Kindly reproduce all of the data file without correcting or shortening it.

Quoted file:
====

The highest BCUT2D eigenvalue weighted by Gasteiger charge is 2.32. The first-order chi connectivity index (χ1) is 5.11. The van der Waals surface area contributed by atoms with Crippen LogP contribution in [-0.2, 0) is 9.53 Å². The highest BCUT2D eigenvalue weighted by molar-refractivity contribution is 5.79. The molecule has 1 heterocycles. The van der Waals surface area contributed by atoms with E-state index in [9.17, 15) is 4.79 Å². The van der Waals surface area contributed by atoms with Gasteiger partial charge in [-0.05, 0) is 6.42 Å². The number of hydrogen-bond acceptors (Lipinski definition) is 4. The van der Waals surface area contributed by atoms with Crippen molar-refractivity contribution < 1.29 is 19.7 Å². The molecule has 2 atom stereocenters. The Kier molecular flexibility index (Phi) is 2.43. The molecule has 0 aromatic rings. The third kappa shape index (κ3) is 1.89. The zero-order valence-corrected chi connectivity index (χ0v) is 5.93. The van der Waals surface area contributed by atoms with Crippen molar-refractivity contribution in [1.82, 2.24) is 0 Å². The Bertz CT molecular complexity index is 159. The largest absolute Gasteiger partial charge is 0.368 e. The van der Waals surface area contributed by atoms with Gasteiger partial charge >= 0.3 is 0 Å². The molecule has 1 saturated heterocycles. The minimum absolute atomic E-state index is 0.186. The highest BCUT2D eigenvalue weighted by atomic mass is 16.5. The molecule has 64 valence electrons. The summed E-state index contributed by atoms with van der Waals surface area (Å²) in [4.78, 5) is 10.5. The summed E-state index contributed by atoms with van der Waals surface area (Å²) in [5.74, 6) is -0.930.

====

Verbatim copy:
The highest BCUT2D eigenvalue weighted by Gasteiger charge is 2.32. The first-order chi connectivity index (χ1) is 5.11. The van der Waals surface area contributed by atoms with Crippen LogP contribution in [-0.2, 0) is 9.53 Å². The highest BCUT2D eigenvalue weighted by molar-refractivity contribution is 5.79. The molecule has 1 heterocycles. The van der Waals surface area contributed by atoms with E-state index in [9.17, 15) is 4.79 Å². The van der Waals surface area contributed by atoms with Gasteiger partial charge in [-0.05, 0) is 6.42 Å². The number of hydrogen-bond acceptors (Lipinski definition) is 4. The van der Waals surface area contributed by atoms with Crippen molar-refractivity contribution < 1.29 is 19.7 Å². The molecule has 2 atom stereocenters. The Kier molecular flexibility index (Phi) is 2.43. The molecule has 0 aromatic rings. The third kappa shape index (κ3) is 1.89. The zero-order valence-corrected chi connectivity index (χ0v) is 5.93. The van der Waals surface area contributed by atoms with Crippen molar-refractivity contribution in [1.82, 2.24) is 0 Å². The Bertz CT molecular complexity index is 159. The largest absolute Gasteiger partial charge is 0.368 e. The van der Waals surface area contributed by atoms with Gasteiger partial charge >= 0.3 is 0 Å². The molecule has 1 saturated heterocycles. The minimum absolute atomic E-state index is 0.186. The highest BCUT2D eigenvalue weighted by atomic mass is 16.5. The molecule has 64 valence electrons. The summed E-state index contributed by atoms with van der Waals surface area (Å²) in [4.78, 5) is 10.5. The summed E-state index contributed by atoms with van der Waals surface area (Å²) in [5.74, 6) is -0.930.